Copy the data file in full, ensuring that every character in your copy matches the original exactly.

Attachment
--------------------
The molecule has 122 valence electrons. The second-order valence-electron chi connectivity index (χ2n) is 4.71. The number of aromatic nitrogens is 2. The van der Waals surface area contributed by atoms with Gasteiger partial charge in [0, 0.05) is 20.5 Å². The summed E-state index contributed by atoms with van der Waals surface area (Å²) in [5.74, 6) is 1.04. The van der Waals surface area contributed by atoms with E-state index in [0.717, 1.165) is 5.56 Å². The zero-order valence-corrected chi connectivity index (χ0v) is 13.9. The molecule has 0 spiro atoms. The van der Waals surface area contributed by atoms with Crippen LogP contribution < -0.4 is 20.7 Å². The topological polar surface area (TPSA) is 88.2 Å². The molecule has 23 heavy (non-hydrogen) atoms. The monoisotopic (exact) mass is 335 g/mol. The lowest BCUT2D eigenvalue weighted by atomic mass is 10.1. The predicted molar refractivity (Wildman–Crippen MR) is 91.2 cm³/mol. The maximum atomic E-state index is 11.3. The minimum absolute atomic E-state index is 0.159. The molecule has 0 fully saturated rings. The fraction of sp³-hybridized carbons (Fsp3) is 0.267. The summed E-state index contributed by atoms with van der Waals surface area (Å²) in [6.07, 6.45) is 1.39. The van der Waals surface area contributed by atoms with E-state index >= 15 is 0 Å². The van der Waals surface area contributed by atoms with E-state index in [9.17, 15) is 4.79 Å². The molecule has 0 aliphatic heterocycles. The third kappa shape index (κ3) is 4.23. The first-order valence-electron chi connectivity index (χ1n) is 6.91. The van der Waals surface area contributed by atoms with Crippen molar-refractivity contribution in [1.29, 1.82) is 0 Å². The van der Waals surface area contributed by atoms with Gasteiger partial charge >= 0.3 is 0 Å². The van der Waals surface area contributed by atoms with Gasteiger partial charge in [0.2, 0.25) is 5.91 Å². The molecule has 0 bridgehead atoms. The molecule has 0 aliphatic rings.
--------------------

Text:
The molecule has 122 valence electrons. The second-order valence-electron chi connectivity index (χ2n) is 4.71. The number of aromatic nitrogens is 2. The van der Waals surface area contributed by atoms with Gasteiger partial charge in [0, 0.05) is 20.5 Å². The summed E-state index contributed by atoms with van der Waals surface area (Å²) in [5.74, 6) is 1.04. The van der Waals surface area contributed by atoms with E-state index in [0.717, 1.165) is 5.56 Å². The zero-order valence-corrected chi connectivity index (χ0v) is 13.9. The molecule has 0 spiro atoms. The van der Waals surface area contributed by atoms with Crippen LogP contribution < -0.4 is 20.7 Å². The topological polar surface area (TPSA) is 88.2 Å². The molecule has 23 heavy (non-hydrogen) atoms. The monoisotopic (exact) mass is 335 g/mol. The lowest BCUT2D eigenvalue weighted by atomic mass is 10.1. The predicted molar refractivity (Wildman–Crippen MR) is 91.2 cm³/mol. The maximum atomic E-state index is 11.3. The minimum absolute atomic E-state index is 0.159. The molecule has 0 fully saturated rings. The fraction of sp³-hybridized carbons (Fsp3) is 0.267. The summed E-state index contributed by atoms with van der Waals surface area (Å²) in [6.07, 6.45) is 1.39. The van der Waals surface area contributed by atoms with E-state index >= 15 is 0 Å². The van der Waals surface area contributed by atoms with E-state index in [9.17, 15) is 4.79 Å². The molecule has 0 aliphatic heterocycles. The third kappa shape index (κ3) is 4.23. The first-order valence-electron chi connectivity index (χ1n) is 6.91. The van der Waals surface area contributed by atoms with Crippen molar-refractivity contribution in [1.29, 1.82) is 0 Å². The van der Waals surface area contributed by atoms with Gasteiger partial charge >= 0.3 is 0 Å². The van der Waals surface area contributed by atoms with Gasteiger partial charge in [0.2, 0.25) is 5.91 Å². The molecule has 0 bridgehead atoms. The molecule has 0 aliphatic rings.